Friday, 28 January 2011

Pym, Barbara

I realise as I work out this post that I am truly fascinated by Barbara Pym. It was quite by accident that the title Excellent Women was even found in the dustiest section of the university library last year. Literature isn't a big course at Jordanstown, and I hadn't ever shelved there before, as I haven't since.

I married at thirty, and suspect that the single woman in me rejoices loudly at the triumphalism of single women in her books. As I said here, I can't think of another feminist writer who celebrates the single life in this way. Admittedly I haven't read enough feminist writing by far- I brought myself up on 1980s Cosmopolitan columnists. (As distinct from present day Cosmopolitans!)

Since last year I've read Excellent Women, Some Tame Gazelle and now Jane and Prudence. Not in precisely the right order, I know, but I think I will be carrying on through the list. What I loved most about the first two was the sparkle: the sharp, crystal decanter and stockings at dawn sparkle and crack of satirical observation. And the down to a crisp starched linen summer dress of a reflection of church politics!

Last Friday night we had January's Book Club. I brought the sherry, Niqi brought the crackers and fish paste, Lorraine served tea and cucumber sandwiches from fine china. We do like to theme our catering around the book! It was, I think, the best night we'd had yet!

But Jane and Prudence is different. It's sad. The overall tone is of the "ravenous hours" eating away at Jane's life. Square peg in a round hole- acknowledged by all to be rubbish at her job of vicar's wife. I decided that the regret stems from the fact that the protagonist's perspective is that of a married woman. The resident singleton (is Bridget Jones as good as it gets now for triumphant single women?) ultimately fails. The spunk here comes from the determined, oh so schemingly determined, Jesse Morrow who amazingly wins the delphinium blue eyes of Fabian Driver.

It is definitely the deepest of the three. The secondary characters are undoubtedly more rounded than in the previous two. I found that the village landscape reminded me of nothing more than Hardy's bleakly symbolic surroundings.

But I miss the sparkle! (Another late Alphabe-Thursday post!)

Friday, 21 January 2011

Our Wind in the Willows

What a wonderful week I have had! Thank you to all who are posting right now- do visit everyone: the list is just to your left! For my own little contribution towards this fun and merriment I'm going to hand over to my final two guest writers!

Mattman: Wind in the Willows is one of our favourite games. I always like Ratty, and I like Mole.

Jo: I like Badger a wee bit, but I like Toad the best in the game.

Mattman: It is the wintertime and Badger is sleeping in his nice, cosy home in the Wild Woods.

Jo: I moved him because he didn't look like he was in the trees, and I took a picture of him with my DSi!

Mattman: Toad always gets into trouble; sometimes he gets into jail. Toad is one of the silliest people in Wind in the Willows.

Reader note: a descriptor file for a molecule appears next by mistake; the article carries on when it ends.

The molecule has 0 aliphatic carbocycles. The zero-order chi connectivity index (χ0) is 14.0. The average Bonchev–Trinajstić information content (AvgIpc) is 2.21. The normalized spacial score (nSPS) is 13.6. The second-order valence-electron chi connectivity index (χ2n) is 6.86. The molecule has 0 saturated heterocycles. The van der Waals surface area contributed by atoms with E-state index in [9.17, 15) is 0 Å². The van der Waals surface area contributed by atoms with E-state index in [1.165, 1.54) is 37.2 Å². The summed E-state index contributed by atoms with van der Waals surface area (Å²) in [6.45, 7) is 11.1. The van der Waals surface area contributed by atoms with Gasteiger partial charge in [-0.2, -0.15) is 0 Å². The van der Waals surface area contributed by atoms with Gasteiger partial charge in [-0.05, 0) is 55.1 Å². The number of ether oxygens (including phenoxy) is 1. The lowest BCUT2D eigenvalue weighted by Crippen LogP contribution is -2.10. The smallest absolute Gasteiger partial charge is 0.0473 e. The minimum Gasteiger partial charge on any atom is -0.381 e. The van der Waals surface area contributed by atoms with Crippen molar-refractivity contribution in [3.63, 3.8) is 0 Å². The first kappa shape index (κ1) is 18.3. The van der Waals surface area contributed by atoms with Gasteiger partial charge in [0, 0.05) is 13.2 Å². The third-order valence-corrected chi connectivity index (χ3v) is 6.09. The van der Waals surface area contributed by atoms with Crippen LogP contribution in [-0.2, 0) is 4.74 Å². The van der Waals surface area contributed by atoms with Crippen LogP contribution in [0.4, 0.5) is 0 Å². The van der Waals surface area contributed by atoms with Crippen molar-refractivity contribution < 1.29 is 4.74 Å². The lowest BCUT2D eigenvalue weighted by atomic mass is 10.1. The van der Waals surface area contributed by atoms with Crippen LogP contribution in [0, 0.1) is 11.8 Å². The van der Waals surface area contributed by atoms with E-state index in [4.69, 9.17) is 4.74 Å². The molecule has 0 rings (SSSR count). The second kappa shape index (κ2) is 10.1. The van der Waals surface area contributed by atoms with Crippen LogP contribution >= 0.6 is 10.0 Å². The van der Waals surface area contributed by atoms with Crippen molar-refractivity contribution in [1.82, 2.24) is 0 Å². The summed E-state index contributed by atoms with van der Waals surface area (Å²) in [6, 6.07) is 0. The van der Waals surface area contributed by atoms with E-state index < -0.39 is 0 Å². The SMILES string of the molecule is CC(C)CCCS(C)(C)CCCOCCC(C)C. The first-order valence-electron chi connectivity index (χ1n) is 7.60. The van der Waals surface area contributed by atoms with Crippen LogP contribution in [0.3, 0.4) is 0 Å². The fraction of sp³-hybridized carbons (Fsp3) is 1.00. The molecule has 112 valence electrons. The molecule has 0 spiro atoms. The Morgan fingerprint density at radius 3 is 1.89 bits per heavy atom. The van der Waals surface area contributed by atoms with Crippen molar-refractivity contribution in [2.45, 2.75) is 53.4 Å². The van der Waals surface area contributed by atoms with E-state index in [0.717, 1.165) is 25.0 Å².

Jo: It was very funny because Toad fell down when Mattman was trying to put him up straight.

Mattman: Toad is very happy back in Toad Hall and he is swinging on his happily ever after swing!

Jo: Toad is a wee bit nervous of going on a hunt again to fight. (!)

Mattman: Ratty is my favourite character because he is nearly as wise as Badger, and he is so awesome. Ratty is very brave, as well as Badger and Mole.

Jo: Ratty looks a bit weird when he is inside a sledge when it's not even Christmas!

Mattman: This is Toad, Ratty, Badger, no Mole, all together and Toad is in the background hugging Badger and Rat. With no Mole.

Jo: It is very sad that Mole isn't there, and it is very happy with them all together, except without Mole because he is sleepy in his house.
Mum: They've left me speechless, all these guest writers- they really have!

Thursday, 20 January 2011

OH-- WHAT a day I'm having!

Thanks Mags for asking me to post a guest blog on foodie things. Have to say I am a total blog novice but here goes...

The Mole waggled his toes from sheer happiness...
WHAT a day I'm having!' he said.

Hold hard a minute, then!' said the Rat... after a short interval reappeared staggering under
a fat, wicker luncheon-basket.

What's inside it?' asked the Mole, wriggling with curiosity.

'There's cold chicken inside it,' replied the Rat briefly;

'O stop, stop,' cried the Mole in ecstasies: 'This is too much!'

I love picnics of any shape, form, and, for any occasion.

When the children were small and we lived near about half a dozen fantastic beaches we spent summers having picnics everywhere. Sometimes they were the complete deal and others consisted of a packet of bought biscuits and a bottle of juice thrown in to the car at the last moment, but to my mind they all worked.

My friend, Janet T has to be the one person I know who can really make it all happen. She is Ratty! A day out with her involved everyone arriving and bringing their own picnics which we had and had a great day and just when you thought it was all over and time to get tired, exhausted hungry children home, she would throw open her boot and there would be sausages, baps and a bbq. In no time at all we would be having hot dogs and anything left over from the first picnic. It was fantastic, and transformed what would have been a bit of a nightmare trying to take exhausted hungry children home and then cooking tea and getting them to bed into something so much easier on everyone and meant an extra hour outside.

There is something so carefree about a picnic and yet it needs some organization for a really good one; I just love it. My main riverside picnic happened at the end of a lovely holiday in Devon. We were staying with friends, Anita, Gavin, Saiorse and Finbar – the dog - and it was our last day. The weather was beautiful, really hot and we decided to go to a nearby river where you could swim. Can’t remember anything about the food except for a bulghar wheat salad Anita made with mint, lemons, cherry tomatoes and feta.

We had such good healthy food and then lying around in the sunshine with good friends. The boys were playing – I do think everyone behaves better outdoors – so, so nice , I couldn’t bear to leave . Not only was it so, so lovely but it was the last day of our holiday and we had to leave from this idyll to drive up the main road from Devon on a busy, busy road in the hot, hot weather with no one wanting to even get into the car. So I stalled and stalled until finally even I could stall it no longer and we set off. Up the road when we realized we were under pressure time wise and we put the car under more pressure until a tube burst and we missed the boat! Oh boy – total disaster, stuck on the side of a motorway with a car hissing all over the place and 4 children under 8 in the back seat. Thank goodness for Holiday Inns – found one and had a family room and got off the next day. The boys thought it was the best night of their holiday staying in a hotel so all was not lost.